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Though joining the Met had not always been Detective Sergeant McLean’s intention, following an opportunity at university to shadow officers in investigating hate crime offences, she was inspired to pursue a career in policing. Beginning her journey as a PC in 2007, DS McLean knew immediately she wanted to specialise as a detective in serious crime and 14 years later she has not looked back. Throughout her career, she has helped to protect the community and has had a profound impact on victims of crime. In 2015, she received a commendation for Detective Constable of the Year for her work in Camden, in combating serious gang and drug crime and helping to safeguard the Camden residents. What is your current day-to-day role?
I have recently joined the team at South West Borough Command Unit as a detective sergeant. My role involves supervising investigations and ensuring that victims of crime are provided with a quality service. I also ensure that we identify every opportunity to solve their crime and bring the offender to justice. Every day is not easy but every day is rewarding and allows you to impact on the lives of someone, somewhere.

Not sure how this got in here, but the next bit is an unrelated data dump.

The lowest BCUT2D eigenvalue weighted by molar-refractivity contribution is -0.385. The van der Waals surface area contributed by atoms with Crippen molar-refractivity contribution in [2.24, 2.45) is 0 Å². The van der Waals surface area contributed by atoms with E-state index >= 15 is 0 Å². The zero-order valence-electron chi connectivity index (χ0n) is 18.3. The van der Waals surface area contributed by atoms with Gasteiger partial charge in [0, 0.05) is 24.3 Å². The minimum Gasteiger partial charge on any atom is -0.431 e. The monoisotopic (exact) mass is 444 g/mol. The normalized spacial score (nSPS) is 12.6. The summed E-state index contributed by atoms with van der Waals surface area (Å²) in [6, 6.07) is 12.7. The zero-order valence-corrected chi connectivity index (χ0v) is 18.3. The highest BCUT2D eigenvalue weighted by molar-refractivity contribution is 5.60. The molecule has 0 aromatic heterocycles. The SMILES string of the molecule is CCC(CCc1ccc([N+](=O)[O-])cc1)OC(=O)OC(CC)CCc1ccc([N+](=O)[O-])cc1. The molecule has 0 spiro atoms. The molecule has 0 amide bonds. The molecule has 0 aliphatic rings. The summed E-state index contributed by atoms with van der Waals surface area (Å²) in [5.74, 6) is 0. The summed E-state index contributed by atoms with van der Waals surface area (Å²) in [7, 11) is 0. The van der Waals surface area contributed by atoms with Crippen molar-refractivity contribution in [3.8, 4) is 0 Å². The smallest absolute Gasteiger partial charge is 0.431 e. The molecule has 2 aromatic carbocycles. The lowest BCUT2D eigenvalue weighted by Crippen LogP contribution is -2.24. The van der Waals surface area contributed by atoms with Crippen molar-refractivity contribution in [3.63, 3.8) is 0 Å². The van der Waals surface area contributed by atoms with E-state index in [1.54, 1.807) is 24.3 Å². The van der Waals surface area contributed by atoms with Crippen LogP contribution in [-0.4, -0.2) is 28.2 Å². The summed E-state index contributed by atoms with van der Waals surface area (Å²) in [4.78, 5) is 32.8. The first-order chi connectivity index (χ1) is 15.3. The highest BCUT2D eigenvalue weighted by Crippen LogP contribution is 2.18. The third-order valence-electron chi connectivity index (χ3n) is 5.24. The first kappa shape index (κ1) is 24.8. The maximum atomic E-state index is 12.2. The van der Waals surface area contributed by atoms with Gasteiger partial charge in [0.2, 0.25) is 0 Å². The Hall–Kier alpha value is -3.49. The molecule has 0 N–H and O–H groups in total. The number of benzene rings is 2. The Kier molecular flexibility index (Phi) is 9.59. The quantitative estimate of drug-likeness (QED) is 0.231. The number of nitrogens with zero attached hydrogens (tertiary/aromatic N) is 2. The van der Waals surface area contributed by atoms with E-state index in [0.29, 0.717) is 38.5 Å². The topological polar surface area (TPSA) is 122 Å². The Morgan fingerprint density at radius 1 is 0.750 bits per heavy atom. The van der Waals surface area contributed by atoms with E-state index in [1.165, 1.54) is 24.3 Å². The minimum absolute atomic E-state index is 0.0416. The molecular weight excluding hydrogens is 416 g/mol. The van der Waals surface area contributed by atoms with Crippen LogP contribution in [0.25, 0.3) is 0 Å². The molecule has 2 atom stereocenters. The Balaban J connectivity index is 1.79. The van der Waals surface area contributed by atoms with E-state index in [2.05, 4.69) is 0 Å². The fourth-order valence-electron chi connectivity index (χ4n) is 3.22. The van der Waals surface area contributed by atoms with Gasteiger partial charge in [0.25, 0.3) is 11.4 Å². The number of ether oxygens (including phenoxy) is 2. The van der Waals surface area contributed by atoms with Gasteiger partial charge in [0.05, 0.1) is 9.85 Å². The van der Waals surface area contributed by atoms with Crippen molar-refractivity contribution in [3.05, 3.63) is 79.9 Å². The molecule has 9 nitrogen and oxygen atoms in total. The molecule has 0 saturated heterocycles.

Being a detective allows you to put the pieces of the puzzle together, ensuring you always have the full picture. It is also the desire to help others and make a difference coupled with the concepts of wanting justice and fairness for all. What was your main motivation for joining the police?
Growing up I never thought I would be a police officer. As a young female raised by Caribbean parents in South London, this was a role that never appealed to me. However whilst at university, I accepted an opportunity to shadow an officer at Brixton Police Station as part of a research project. I spent a week in the Community Safety Unit observing officers involved in investigating hate crime offences. It was this experience which led me to become curious about the variety of roles on offer within the police.